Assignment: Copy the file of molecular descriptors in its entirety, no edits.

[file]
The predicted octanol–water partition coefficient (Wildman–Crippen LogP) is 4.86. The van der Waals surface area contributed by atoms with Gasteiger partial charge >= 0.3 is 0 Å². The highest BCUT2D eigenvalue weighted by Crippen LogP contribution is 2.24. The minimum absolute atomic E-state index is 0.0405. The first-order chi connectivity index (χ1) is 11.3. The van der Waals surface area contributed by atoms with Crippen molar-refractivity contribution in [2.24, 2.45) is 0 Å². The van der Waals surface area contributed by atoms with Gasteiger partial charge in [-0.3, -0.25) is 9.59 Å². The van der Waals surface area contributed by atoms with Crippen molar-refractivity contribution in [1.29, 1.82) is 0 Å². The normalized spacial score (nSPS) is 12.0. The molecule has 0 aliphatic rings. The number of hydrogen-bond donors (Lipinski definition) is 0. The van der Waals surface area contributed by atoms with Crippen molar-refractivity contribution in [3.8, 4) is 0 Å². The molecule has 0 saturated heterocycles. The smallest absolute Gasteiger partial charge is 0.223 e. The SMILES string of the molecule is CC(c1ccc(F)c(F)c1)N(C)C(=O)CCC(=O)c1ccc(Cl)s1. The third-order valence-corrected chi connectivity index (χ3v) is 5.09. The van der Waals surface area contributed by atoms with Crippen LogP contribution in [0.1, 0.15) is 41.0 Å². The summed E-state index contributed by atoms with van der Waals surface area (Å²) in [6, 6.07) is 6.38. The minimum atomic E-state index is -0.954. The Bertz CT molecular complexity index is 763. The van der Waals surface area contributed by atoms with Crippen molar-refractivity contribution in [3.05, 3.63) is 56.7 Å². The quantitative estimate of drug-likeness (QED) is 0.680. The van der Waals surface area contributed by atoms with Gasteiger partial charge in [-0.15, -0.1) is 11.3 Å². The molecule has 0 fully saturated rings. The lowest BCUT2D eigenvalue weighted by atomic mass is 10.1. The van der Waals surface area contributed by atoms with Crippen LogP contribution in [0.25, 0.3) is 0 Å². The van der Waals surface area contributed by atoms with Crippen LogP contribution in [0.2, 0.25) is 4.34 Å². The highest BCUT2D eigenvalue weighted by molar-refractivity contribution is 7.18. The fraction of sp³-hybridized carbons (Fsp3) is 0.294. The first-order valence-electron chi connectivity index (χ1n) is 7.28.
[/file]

The predicted octanol–water partition coefficient (Wildman–Crippen LogP) is 4.86. The van der Waals surface area contributed by atoms with Gasteiger partial charge >= 0.3 is 0 Å². The highest BCUT2D eigenvalue weighted by Crippen LogP contribution is 2.24. The minimum absolute atomic E-state index is 0.0405. The first-order chi connectivity index (χ1) is 11.3. The van der Waals surface area contributed by atoms with Crippen molar-refractivity contribution in [2.24, 2.45) is 0 Å². The van der Waals surface area contributed by atoms with Gasteiger partial charge in [-0.3, -0.25) is 9.59 Å². The van der Waals surface area contributed by atoms with Crippen molar-refractivity contribution in [1.29, 1.82) is 0 Å². The normalized spacial score (nSPS) is 12.0. The molecule has 0 aliphatic rings. The number of hydrogen-bond donors (Lipinski definition) is 0. The van der Waals surface area contributed by atoms with Crippen molar-refractivity contribution in [3.8, 4) is 0 Å². The molecule has 0 saturated heterocycles. The smallest absolute Gasteiger partial charge is 0.223 e. The SMILES string of the molecule is CC(c1ccc(F)c(F)c1)N(C)C(=O)CCC(=O)c1ccc(Cl)s1. The third-order valence-corrected chi connectivity index (χ3v) is 5.09. The van der Waals surface area contributed by atoms with Crippen LogP contribution in [0.1, 0.15) is 41.0 Å². The summed E-state index contributed by atoms with van der Waals surface area (Å²) in [6, 6.07) is 6.38. The minimum atomic E-state index is -0.954. The Bertz CT molecular complexity index is 763. The van der Waals surface area contributed by atoms with Crippen molar-refractivity contribution in [3.05, 3.63) is 56.7 Å². The quantitative estimate of drug-likeness (QED) is 0.680. The van der Waals surface area contributed by atoms with Gasteiger partial charge in [-0.15, -0.1) is 11.3 Å². The molecule has 0 fully saturated rings. The lowest BCUT2D eigenvalue weighted by atomic mass is 10.1. The van der Waals surface area contributed by atoms with Crippen LogP contribution in [0.25, 0.3) is 0 Å². The van der Waals surface area contributed by atoms with Crippen LogP contribution in [0.2, 0.25) is 4.34 Å². The highest BCUT2D eigenvalue weighted by molar-refractivity contribution is 7.18. The fraction of sp³-hybridized carbons (Fsp3) is 0.294. The first-order valence-electron chi connectivity index (χ1n) is 7.28.